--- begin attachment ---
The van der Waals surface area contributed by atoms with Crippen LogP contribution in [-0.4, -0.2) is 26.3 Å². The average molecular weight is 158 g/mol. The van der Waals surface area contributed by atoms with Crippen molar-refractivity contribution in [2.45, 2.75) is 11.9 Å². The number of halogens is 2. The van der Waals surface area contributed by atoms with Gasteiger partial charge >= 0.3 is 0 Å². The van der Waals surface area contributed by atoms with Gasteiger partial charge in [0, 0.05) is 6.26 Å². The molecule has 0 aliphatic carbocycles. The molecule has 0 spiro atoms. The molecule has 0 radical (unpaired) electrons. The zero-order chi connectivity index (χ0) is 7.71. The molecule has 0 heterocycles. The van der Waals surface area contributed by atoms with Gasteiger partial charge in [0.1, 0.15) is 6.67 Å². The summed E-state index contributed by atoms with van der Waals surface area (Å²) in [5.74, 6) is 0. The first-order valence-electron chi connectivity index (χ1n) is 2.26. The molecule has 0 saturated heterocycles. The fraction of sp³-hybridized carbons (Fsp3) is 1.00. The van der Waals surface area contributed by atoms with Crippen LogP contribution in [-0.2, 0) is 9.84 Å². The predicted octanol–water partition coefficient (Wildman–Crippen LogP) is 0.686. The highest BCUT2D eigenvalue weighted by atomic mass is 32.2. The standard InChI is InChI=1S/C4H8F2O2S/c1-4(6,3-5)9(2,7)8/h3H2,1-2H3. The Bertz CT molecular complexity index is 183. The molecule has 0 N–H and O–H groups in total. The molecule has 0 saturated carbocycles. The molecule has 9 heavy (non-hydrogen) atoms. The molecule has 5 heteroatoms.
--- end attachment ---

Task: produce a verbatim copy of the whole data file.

The van der Waals surface area contributed by atoms with Crippen LogP contribution in [-0.4, -0.2) is 26.3 Å². The average molecular weight is 158 g/mol. The van der Waals surface area contributed by atoms with Crippen molar-refractivity contribution in [2.45, 2.75) is 11.9 Å². The number of halogens is 2. The van der Waals surface area contributed by atoms with Gasteiger partial charge >= 0.3 is 0 Å². The van der Waals surface area contributed by atoms with Gasteiger partial charge in [0, 0.05) is 6.26 Å². The molecule has 0 aliphatic carbocycles. The molecule has 0 spiro atoms. The molecule has 0 radical (unpaired) electrons. The zero-order chi connectivity index (χ0) is 7.71. The molecule has 0 heterocycles. The van der Waals surface area contributed by atoms with Gasteiger partial charge in [0.1, 0.15) is 6.67 Å². The summed E-state index contributed by atoms with van der Waals surface area (Å²) in [5.74, 6) is 0. The first-order valence-electron chi connectivity index (χ1n) is 2.26. The molecule has 0 saturated heterocycles. The fraction of sp³-hybridized carbons (Fsp3) is 1.00. The van der Waals surface area contributed by atoms with Crippen LogP contribution in [-0.2, 0) is 9.84 Å². The predicted octanol–water partition coefficient (Wildman–Crippen LogP) is 0.686. The highest BCUT2D eigenvalue weighted by atomic mass is 32.2. The standard InChI is InChI=1S/C4H8F2O2S/c1-4(6,3-5)9(2,7)8/h3H2,1-2H3. The Bertz CT molecular complexity index is 183. The molecule has 0 N–H and O–H groups in total. The molecule has 0 saturated carbocycles. The molecule has 9 heavy (non-hydrogen) atoms. The molecule has 5 heteroatoms.